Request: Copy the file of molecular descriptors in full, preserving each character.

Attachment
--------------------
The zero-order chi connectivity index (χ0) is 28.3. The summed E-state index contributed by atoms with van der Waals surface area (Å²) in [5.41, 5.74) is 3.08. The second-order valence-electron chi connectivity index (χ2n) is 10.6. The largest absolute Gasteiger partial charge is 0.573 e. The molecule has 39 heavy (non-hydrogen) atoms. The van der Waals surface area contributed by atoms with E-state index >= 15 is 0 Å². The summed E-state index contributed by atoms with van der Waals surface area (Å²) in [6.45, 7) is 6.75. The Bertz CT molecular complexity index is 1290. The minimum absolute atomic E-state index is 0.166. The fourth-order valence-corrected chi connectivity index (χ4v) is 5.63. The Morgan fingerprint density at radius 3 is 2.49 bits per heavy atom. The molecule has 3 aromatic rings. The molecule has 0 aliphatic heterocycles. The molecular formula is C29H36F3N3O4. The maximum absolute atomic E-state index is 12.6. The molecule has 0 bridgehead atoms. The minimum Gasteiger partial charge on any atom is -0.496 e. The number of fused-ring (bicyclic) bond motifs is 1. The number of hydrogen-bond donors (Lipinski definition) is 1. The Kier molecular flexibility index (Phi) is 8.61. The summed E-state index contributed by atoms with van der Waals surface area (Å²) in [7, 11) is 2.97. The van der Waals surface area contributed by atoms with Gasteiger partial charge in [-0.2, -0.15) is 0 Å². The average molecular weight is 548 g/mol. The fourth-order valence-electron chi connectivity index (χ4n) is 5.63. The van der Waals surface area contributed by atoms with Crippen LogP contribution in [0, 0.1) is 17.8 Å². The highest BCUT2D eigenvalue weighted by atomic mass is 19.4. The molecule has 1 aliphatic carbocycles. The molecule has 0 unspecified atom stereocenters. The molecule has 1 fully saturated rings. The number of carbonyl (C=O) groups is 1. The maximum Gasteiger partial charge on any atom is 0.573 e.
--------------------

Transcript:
The zero-order chi connectivity index (χ0) is 28.3. The summed E-state index contributed by atoms with van der Waals surface area (Å²) in [5.41, 5.74) is 3.08. The second-order valence-electron chi connectivity index (χ2n) is 10.6. The largest absolute Gasteiger partial charge is 0.573 e. The molecule has 39 heavy (non-hydrogen) atoms. The van der Waals surface area contributed by atoms with E-state index >= 15 is 0 Å². The summed E-state index contributed by atoms with van der Waals surface area (Å²) in [6.45, 7) is 6.75. The Bertz CT molecular complexity index is 1290. The minimum absolute atomic E-state index is 0.166. The fourth-order valence-corrected chi connectivity index (χ4v) is 5.63. The Morgan fingerprint density at radius 3 is 2.49 bits per heavy atom. The molecule has 3 aromatic rings. The molecule has 0 aliphatic heterocycles. The molecular formula is C29H36F3N3O4. The maximum absolute atomic E-state index is 12.6. The molecule has 0 bridgehead atoms. The minimum Gasteiger partial charge on any atom is -0.496 e. The number of fused-ring (bicyclic) bond motifs is 1. The number of hydrogen-bond donors (Lipinski definition) is 1. The Kier molecular flexibility index (Phi) is 8.61. The summed E-state index contributed by atoms with van der Waals surface area (Å²) in [7, 11) is 2.97. The van der Waals surface area contributed by atoms with Gasteiger partial charge in [-0.2, -0.15) is 0 Å². The average molecular weight is 548 g/mol. The fourth-order valence-electron chi connectivity index (χ4n) is 5.63. The van der Waals surface area contributed by atoms with Crippen LogP contribution in [0, 0.1) is 17.8 Å². The highest BCUT2D eigenvalue weighted by atomic mass is 19.4. The molecule has 1 aliphatic carbocycles. The molecule has 0 unspecified atom stereocenters. The molecule has 1 fully saturated rings. The number of carbonyl (C=O) groups is 1. The maximum Gasteiger partial charge on any atom is 0.573 e.